Oriental Institute 17653 - A Papyrus Mentioning Invitation For The Ḥajj, Dated 86-99 AH / 705-717 CE
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First Composed: 21st December 2014
Last Modified: 11th September 2015
Assalamu ʿalaykum wa rahamatullahi wa barakatuhu:
(a) Papyrus OI 17653 showing sides (i) A and (ii) B. (b) Its transcription. The transcription of side B is shown at the bottom.
86-99 AH / 705-717 CE.
It has Arabic text. The place of discovery of this document is probably Egypt.
The translation of the document is given below. The Arabic part is in italics:
- In the name of God the Compassionate, the Merciful,
- from Sahl bin ʿAbd al-Azīz to
- ʿU]qba bin Muslim. Peace be upon you
- and I thank for your sake God besides Whom
- there is no] god but He.
- Now then, I have mentioned the pilgrimage (Ḥajj).
- The commander of the believers has proclaimed it to the people
- and he has exhorted (them) to it.
- So if you are able to go out with me, then do so,
- for, [i]f you want to do [......]
- this, God willing. Go out to me with my riding camels
- and do not oblige yourself to anything besides the rental costs of a camel.
- Peace be upon you and the mercy of G<o>d.
From Sahl b. ʿAbd al-ʿAzīz, to ʿUqba b. Muslim
This letter, written on papyrus, was found in Egypt, where both men were probably living at the time it was sent. Sahl bin ʿAbd al-ʿAzīz wrote a letter to ʿUqba b. Muslim, conveying a message from the amīr al-muʾminīn, the caliph. The caliph had announced that the time had come to make the Ḥajj, and had exhorted all Muslims to do so. Sahl b. ʿAbd al-ʿAzīz can be identified as a son of the governor of Egypt, ʿAbd al-ʿAzīz b. Marwān (in office 65–86 AH / 684–705 CE). The recipient of the above letter is most likely ʿUqba b. Muslim al-Tujibī (died. c. 120 AH / 737 CE), who was appointed deputy governor of Fusṭāṭ when the governor of Egypt, Ḥanẓala b. Ṣafwān (in office 102–105 AH / 720–723 CE), temporarily moved to Alexandria in 103 AH / 721 CE. Furthermore, ʿUqba b. Muslim is a well-known narrator of ḥadīth whilst Sahl b. ʿAbd al-ʿAzīz has transmitted some of them as well.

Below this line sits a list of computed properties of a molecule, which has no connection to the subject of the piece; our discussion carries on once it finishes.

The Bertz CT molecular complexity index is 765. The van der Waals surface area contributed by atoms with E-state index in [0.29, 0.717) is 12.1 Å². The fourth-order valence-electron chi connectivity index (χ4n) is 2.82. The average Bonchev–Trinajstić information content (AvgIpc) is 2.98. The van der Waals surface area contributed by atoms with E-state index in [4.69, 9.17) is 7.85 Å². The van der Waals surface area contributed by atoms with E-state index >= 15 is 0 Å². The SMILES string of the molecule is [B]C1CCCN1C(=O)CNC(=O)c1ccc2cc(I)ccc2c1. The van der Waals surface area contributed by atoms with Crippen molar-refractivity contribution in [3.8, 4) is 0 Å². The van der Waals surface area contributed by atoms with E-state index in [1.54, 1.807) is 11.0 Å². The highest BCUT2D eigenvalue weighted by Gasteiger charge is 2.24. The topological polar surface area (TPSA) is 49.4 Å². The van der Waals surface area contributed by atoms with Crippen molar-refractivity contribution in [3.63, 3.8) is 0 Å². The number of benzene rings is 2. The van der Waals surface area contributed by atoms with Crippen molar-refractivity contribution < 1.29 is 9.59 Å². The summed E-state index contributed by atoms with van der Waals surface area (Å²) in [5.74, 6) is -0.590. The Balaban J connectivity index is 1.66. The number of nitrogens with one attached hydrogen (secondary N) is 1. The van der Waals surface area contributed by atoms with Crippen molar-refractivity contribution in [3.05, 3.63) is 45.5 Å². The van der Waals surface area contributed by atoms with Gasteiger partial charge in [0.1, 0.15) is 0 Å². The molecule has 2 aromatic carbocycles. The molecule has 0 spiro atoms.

After conducting historical analysis, Sijpesteijn concluded the date for the composition of this letter between the death of Egypt's governor ʿAbd al-ʿAzīz in 86 AH / 705 CE and Sahl b. ʿAbd al-ʿAzīz's move to Damascus in 99 AH / 717 CE to join his brother, caliph ʿUmar II. Sahl b. ʿAbd al-ʿAzīz died in 99 AH / 717 CE in Damascus and this serves as a terminus ante quem for the letter.
Sijpesteijn asserts this papyrus is "the earliest documentary evidence for the ḥajj currently known", suggesting the next earliest occurrence is from an unpublished papyrus document most likely from the 2nd century AH / 8th century CE. Sijpesteijn is perhaps unaware that al-Kilabi has already published a near contemporaneous inscription from 91 AH / 710 CE on the Syrian pilgrimage route that mentions the Ḥajj as well. Interestingly, the Syrian pilgrimage route has two more inscriptions that mention the Ḥajj - 97 AH / 715-716 CE and 100 AH / 719 CE – the former commemorates the Ḥajj of Umayyad Caliph Sulaymān ibn ʿAbd al-Malik. Furthermore, there also exists an earlier mention of the Ḥajj that comes from an inscription dated 82 AH / 701-702 CE on the Darb Zubayda pilgrimage route.
The Oriental Institute, University of Chicago, Chicago (USA).
 P. M. Sijpesteijn, "An Early Umayyad Papyrus Invitation For The Ḥajj", Journal Of Near Eastern Studies, 2014, Volume 73, No. 2, pp. 179-190. The first paragraph in the comments section has been summarised from her article.
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